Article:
As a joke, someone once listed movie titles that were supposedly butchered in translation. The list said Pretty Woman was shown in China with a title that, translated back into English, would read, I Will Marry a Prostitute to Save Money. Field of Dreams supposedly became Imaginary Dead Players Live in My Cornfield. My personal favorite: Babe was The Happy Dumpling-to-be Who Talks and Solves Agricultural Problems.
The thing of it is that the New York Times ran a story that treated the movie titles as the truth, not a joke.
You’d think people would learn their lesson, that not everything they read is true, especially online. That’s a lesson that Gazette advisor Karl Grubaugh reinforces all the time and that my dad, who spent 17 years at the Wall Street Journal, has been teaching me since I was a little girl.
Instead, people seem to be heading in the other direction, feeling free to treat as truth anything they read or hear. In fact, the Internet gives people cover for their stupidity. They can say they’re not vouching for the truth of something they’ve read, then repeat it as though it’s true.
As an experiment, freelance writer Jason Schreier tweeted an anonymous rumor that quarterback Pat Devlin was joining the Arizona Cardinals. Within 30 seconds, NFLDraftInsider posted the rumor.
CBSSportsNFL quickly picked up the rumor up. So did the Cardinals’ website.
No one checked the facts.
At least the Devlin rumor was just sports. My biggest problem is that our politicians use Devlin-like “facts” all the time.
Minnesota Rep. Michele Bachmann recently said a woman came up to her crying after Bachmann debated Texas Gov. Rick Perry on the merits of a government-mandated vaccine.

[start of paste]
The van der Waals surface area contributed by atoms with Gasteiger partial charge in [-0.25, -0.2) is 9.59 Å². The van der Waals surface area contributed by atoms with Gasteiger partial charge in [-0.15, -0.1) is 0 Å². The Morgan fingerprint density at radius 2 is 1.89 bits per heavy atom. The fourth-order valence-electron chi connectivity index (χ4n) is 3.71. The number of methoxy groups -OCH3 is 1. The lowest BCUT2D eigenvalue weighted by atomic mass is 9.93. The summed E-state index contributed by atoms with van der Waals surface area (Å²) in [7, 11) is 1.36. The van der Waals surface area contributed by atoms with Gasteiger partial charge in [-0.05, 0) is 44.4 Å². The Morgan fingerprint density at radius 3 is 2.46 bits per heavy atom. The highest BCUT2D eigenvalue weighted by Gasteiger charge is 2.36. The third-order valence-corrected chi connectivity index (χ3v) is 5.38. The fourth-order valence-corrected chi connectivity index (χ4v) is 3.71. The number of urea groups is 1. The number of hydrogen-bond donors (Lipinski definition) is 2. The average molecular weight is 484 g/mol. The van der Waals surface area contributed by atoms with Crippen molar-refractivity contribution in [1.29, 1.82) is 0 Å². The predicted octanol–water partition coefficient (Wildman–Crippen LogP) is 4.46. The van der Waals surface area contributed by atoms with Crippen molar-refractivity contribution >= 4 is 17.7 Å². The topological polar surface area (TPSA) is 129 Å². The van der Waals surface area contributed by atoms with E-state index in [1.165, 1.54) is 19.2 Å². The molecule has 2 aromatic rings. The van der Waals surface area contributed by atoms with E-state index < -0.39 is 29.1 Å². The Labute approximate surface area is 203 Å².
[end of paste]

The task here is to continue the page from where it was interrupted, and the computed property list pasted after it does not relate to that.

“Her daughter was given that vaccine,” Bachmann told Fox News. “She told me her daughter suffered from mental retardation as a result.”
If Bachmann had bothered to check her facts, she’d have learned that extensive testing on the vaccine has shown no link to mental disabilities.
When she got beaten up for her baseless claims, she said in another interview on Fox News, “I am not a scientist. I am not a physician. All I was doing was reporting what a woman told me last night at the debate.”
That’s simply not good enough. If you want the responsibility of being president, Rep. Bachmann, then you need to take responsibility for what you say. If you want to argue that Perry shouldn’t have mandated a vaccine for 12-year-old girls, fine. But don’t use hearsay.
As a reporter, I take offense at the Bachmanns of the world — and there are many. I do not just repeat what others tell me. I do my best to make sure that everything printed is true.
I don’t just trust the word of my friend’s sister’s boyfriend’s best friend’s aunt. And if I can check my facts, then our nation’s politicians can, too. They have whole staffs of people. I’m just one 17-year-old high school student.
Riddle me that.
Originally appeared in The Granite Bay Gazette.